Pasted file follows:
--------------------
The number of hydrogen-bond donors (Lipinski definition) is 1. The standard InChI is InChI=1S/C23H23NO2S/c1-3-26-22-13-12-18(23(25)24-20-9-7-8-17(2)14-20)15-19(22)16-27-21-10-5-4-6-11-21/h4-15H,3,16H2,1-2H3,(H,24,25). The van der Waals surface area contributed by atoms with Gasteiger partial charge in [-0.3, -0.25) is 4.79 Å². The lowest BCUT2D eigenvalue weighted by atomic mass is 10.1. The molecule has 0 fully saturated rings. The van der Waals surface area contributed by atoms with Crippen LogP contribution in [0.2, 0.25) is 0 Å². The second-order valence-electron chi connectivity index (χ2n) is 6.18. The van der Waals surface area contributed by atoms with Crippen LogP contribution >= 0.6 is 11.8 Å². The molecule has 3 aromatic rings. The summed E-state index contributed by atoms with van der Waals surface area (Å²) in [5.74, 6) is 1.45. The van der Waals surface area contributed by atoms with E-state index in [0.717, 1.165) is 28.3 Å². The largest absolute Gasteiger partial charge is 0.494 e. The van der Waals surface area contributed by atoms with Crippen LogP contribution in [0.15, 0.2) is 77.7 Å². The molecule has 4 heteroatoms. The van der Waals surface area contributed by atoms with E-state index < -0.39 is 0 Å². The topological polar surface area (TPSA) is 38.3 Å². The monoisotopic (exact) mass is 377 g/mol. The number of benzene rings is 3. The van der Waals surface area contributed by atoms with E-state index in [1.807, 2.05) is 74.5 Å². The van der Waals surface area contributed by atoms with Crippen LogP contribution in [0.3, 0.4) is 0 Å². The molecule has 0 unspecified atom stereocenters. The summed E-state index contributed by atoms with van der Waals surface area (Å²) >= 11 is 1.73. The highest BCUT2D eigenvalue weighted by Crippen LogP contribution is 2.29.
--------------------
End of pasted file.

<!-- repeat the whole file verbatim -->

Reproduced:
The number of hydrogen-bond donors (Lipinski definition) is 1. The standard InChI is InChI=1S/C23H23NO2S/c1-3-26-22-13-12-18(23(25)24-20-9-7-8-17(2)14-20)15-19(22)16-27-21-10-5-4-6-11-21/h4-15H,3,16H2,1-2H3,(H,24,25). The van der Waals surface area contributed by atoms with Gasteiger partial charge in [-0.3, -0.25) is 4.79 Å². The lowest BCUT2D eigenvalue weighted by atomic mass is 10.1. The molecule has 0 fully saturated rings. The van der Waals surface area contributed by atoms with Crippen LogP contribution in [0.2, 0.25) is 0 Å². The second-order valence-electron chi connectivity index (χ2n) is 6.18. The van der Waals surface area contributed by atoms with Crippen LogP contribution >= 0.6 is 11.8 Å². The molecule has 3 aromatic rings. The summed E-state index contributed by atoms with van der Waals surface area (Å²) in [5.74, 6) is 1.45. The van der Waals surface area contributed by atoms with E-state index in [0.717, 1.165) is 28.3 Å². The largest absolute Gasteiger partial charge is 0.494 e. The van der Waals surface area contributed by atoms with Crippen LogP contribution in [0.15, 0.2) is 77.7 Å². The molecule has 4 heteroatoms. The van der Waals surface area contributed by atoms with E-state index < -0.39 is 0 Å². The topological polar surface area (TPSA) is 38.3 Å². The monoisotopic (exact) mass is 377 g/mol. The number of benzene rings is 3. The van der Waals surface area contributed by atoms with E-state index in [1.807, 2.05) is 74.5 Å². The van der Waals surface area contributed by atoms with Crippen LogP contribution in [0.3, 0.4) is 0 Å². The molecule has 0 unspecified atom stereocenters. The summed E-state index contributed by atoms with van der Waals surface area (Å²) >= 11 is 1.73. The highest BCUT2D eigenvalue weighted by Crippen LogP contribution is 2.29.